Volume 13, Issue 9 - November/December2012

TrendTracker

Look to the Book
Beige Book Bears Good News
by Michael Collins
mcollins@jordanknauff.com

The Federal Reserve publishes its Beige Book report eight times per year as a means of conveying the economic trends in each of the 12 Federal Reserve districts across the United States. This report contains a trove of information about the direction of regional economic activity across a wide variety of key factors. The majority of the news contained in the most recent report was very positive. Consumer spending, which benefits the door and window industry in the form of remodeling spending, was flat to up across all districts.

All in the Family
With regard to housing, the majority of districts had good news to report. Existing home sales strengthened since the last Beige Book in all 12 districts. Home prices are seen as stable or increasing across the districts. The Boston, Atlanta, Minneapolis, Dallas and San Francisco districts reported that home inventories are decreasing sufficiently to create upward pressure on home prices. The same effect was reported, with more modest upward home price pressure, in the New York, Richmond, Chicago and Kansas City districts. Builders report that traffic of prospective homebuyers through model homes and sales offices has improved significantly since last year.

Residential construction numbers, which are coming up from lows not seen in many decades, are generally increasing across all of the districts. In particular, multi-family construction, which has saved numerous door and window companies in the past several years, remains strong. The districts in Boston, New York, Atlanta, Chicago, and Dallas reported particularly robust multi-family construction. The residential rental market remains strong across all districts. A strong residential rental market, one in which residential rents are increasing, helps spur new and existing home sales.

Commercially Speaking
Turning to the commercial market, the construction of office space is softening in the Northeast districts, including Boston, New York and Philadelphia. Increasing vacancies in a number of cities are holding down rents and having a dampening effect on new construction. Most of the other districts reported stable or mixed office construction. In the New York district, in particular, it was noted that there is a substantial amount of office inventory coming online there in 2013, which will serve as a drag on additional construction. In some districts, the supply of very attractive commercial properties on the market was seen to have dropped. This would indicate that real estate owners are declining to sell because there is nowhere else more attractive for them to invest their capital.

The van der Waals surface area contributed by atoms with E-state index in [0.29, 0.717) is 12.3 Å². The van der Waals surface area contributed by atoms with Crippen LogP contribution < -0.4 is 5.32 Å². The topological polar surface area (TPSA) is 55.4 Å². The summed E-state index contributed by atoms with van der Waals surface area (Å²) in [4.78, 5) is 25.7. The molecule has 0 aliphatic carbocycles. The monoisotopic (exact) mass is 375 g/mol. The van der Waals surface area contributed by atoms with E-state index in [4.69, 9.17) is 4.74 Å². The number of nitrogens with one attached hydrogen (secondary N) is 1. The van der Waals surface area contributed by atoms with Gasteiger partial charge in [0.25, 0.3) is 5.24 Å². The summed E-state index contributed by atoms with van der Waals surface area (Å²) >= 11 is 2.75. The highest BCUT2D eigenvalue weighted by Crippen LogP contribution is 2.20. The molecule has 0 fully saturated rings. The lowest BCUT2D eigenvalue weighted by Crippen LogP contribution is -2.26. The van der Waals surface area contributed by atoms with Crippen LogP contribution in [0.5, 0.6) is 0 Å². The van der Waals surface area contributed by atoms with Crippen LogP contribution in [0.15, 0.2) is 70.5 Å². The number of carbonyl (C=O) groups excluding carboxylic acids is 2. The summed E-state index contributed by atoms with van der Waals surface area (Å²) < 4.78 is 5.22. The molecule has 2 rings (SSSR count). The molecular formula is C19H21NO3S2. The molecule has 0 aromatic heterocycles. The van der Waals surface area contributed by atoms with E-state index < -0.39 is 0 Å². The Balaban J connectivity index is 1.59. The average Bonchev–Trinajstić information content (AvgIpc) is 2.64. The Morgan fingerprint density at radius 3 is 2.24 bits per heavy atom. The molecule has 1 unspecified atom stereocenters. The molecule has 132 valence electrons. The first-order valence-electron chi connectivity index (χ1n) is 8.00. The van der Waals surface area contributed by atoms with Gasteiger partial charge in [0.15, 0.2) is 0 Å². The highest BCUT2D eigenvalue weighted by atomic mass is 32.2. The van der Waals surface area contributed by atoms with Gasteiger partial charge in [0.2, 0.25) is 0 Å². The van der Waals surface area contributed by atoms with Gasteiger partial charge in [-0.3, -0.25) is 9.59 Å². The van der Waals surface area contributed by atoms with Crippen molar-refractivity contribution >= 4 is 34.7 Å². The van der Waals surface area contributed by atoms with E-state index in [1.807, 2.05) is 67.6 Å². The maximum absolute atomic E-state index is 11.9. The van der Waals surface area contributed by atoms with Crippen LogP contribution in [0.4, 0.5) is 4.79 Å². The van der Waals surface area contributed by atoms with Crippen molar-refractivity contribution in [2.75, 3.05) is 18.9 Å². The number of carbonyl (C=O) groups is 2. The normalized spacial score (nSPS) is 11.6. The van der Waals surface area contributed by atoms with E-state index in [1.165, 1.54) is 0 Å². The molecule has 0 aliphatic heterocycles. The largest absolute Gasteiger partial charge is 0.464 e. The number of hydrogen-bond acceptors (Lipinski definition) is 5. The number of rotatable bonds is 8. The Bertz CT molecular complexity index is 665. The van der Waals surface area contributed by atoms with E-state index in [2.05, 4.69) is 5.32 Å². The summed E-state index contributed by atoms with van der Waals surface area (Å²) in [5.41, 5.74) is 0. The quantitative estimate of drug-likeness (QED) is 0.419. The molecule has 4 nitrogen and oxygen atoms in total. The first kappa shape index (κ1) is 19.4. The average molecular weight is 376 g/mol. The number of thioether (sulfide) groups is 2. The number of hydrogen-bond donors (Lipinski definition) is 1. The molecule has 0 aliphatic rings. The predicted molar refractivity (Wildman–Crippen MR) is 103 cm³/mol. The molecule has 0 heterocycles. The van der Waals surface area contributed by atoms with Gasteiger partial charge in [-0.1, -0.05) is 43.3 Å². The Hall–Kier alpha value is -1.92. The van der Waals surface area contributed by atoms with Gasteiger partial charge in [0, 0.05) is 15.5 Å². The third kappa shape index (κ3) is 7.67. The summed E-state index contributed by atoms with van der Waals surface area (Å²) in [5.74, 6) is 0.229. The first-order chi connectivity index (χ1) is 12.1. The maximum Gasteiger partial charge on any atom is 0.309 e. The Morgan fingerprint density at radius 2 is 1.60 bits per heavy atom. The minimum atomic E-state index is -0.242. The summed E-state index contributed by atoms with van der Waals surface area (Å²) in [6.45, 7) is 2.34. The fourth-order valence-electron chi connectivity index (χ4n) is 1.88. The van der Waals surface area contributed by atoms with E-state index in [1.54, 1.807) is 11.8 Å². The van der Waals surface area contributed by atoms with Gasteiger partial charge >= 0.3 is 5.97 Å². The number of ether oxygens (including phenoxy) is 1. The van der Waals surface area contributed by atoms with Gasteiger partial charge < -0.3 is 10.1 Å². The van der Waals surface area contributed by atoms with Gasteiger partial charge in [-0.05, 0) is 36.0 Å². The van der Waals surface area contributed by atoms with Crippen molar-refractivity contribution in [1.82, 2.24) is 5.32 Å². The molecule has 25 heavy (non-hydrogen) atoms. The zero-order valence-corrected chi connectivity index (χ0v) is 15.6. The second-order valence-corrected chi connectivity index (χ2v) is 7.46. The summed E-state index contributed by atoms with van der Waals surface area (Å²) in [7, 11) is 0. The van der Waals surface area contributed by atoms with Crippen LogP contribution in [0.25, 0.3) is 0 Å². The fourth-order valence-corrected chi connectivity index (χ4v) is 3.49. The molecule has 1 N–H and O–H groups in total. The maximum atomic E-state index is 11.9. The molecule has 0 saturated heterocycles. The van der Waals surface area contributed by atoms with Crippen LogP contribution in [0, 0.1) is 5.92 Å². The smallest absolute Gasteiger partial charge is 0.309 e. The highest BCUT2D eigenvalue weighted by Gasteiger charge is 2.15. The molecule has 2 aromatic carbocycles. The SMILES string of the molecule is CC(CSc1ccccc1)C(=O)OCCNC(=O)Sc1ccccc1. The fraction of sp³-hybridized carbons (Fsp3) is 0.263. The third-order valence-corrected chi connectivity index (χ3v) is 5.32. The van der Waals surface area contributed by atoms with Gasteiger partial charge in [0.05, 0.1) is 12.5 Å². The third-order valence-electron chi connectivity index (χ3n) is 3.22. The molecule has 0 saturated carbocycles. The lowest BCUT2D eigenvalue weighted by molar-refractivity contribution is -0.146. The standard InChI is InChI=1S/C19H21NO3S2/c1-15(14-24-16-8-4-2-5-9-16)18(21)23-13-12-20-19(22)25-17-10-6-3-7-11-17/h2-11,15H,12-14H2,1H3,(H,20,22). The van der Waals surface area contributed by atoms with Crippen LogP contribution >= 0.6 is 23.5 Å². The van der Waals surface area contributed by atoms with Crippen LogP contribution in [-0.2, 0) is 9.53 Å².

Credit standards have not changed much since the last report and a few districts reported an easing of standards for commercial loans. Demand for loans has been steady or stronger in the majority of districts, while competition among lenders is seen as stiff around the nation, which benefits borrowers. While this appetite to make loans may not apply equally to the building products industry as to other industries, a growing number of lenders are willing to make loans again to building products companies. The reentry of these lenders is helped by the fact that loan quality is generally improving and loan delinquencies are stable to declining around the country.

The employment figures are among the most watched economic news releases each month. Employment was largely unchanged since the last report. There is a sense that many employers were holding their breath, on hiring and other decisions, until they learned the outcome of the presidential elections. Manufacturing conditions were mixed but generally improving across all the districts since the last Beige Book report. Overall, the most recent report helped confirm the solidification of the ongoing recovery in the market.

Michael Collins is an investment banker and a partner of Building Industry Advisors. He specializes in mergers and acquisitions in the door and window industry


DWM

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